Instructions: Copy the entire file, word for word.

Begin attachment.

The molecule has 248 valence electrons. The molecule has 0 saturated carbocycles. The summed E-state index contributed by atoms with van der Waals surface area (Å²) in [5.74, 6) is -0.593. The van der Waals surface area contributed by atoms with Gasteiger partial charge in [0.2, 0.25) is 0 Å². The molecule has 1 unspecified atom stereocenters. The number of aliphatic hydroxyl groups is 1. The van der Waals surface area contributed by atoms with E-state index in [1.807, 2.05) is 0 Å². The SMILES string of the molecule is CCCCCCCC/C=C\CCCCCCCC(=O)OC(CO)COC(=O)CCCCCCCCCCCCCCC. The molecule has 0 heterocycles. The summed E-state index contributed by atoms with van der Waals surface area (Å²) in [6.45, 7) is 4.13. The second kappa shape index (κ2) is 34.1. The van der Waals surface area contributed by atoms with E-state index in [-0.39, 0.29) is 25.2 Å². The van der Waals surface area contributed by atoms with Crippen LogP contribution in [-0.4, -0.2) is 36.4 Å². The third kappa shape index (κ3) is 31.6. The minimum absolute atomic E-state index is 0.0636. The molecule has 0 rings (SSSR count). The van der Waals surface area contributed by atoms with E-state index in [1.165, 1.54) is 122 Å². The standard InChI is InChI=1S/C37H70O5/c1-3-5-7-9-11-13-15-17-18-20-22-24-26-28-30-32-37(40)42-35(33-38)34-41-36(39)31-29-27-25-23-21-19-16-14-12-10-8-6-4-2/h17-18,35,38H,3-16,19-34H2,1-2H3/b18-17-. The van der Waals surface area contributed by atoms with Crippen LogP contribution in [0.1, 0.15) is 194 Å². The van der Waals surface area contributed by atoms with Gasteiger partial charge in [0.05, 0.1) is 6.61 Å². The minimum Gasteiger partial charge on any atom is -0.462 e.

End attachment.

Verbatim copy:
The molecule has 248 valence electrons. The molecule has 0 saturated carbocycles. The summed E-state index contributed by atoms with van der Waals surface area (Å²) in [5.74, 6) is -0.593. The van der Waals surface area contributed by atoms with Gasteiger partial charge in [0.2, 0.25) is 0 Å². The molecule has 1 unspecified atom stereocenters. The number of aliphatic hydroxyl groups is 1. The van der Waals surface area contributed by atoms with E-state index in [1.807, 2.05) is 0 Å². The SMILES string of the molecule is CCCCCCCC/C=C\CCCCCCCC(=O)OC(CO)COC(=O)CCCCCCCCCCCCCCC. The molecule has 0 heterocycles. The summed E-state index contributed by atoms with van der Waals surface area (Å²) in [6.45, 7) is 4.13. The second kappa shape index (κ2) is 34.1. The van der Waals surface area contributed by atoms with E-state index in [-0.39, 0.29) is 25.2 Å². The van der Waals surface area contributed by atoms with Crippen LogP contribution in [-0.4, -0.2) is 36.4 Å². The third kappa shape index (κ3) is 31.6. The minimum absolute atomic E-state index is 0.0636. The molecule has 0 rings (SSSR count). The van der Waals surface area contributed by atoms with E-state index in [1.165, 1.54) is 122 Å². The standard InChI is InChI=1S/C37H70O5/c1-3-5-7-9-11-13-15-17-18-20-22-24-26-28-30-32-37(40)42-35(33-38)34-41-36(39)31-29-27-25-23-21-19-16-14-12-10-8-6-4-2/h17-18,35,38H,3-16,19-34H2,1-2H3/b18-17-. The van der Waals surface area contributed by atoms with Crippen LogP contribution in [0.1, 0.15) is 194 Å². The van der Waals surface area contributed by atoms with Gasteiger partial charge in [0.05, 0.1) is 6.61 Å². The minimum Gasteiger partial charge on any atom is -0.462 e.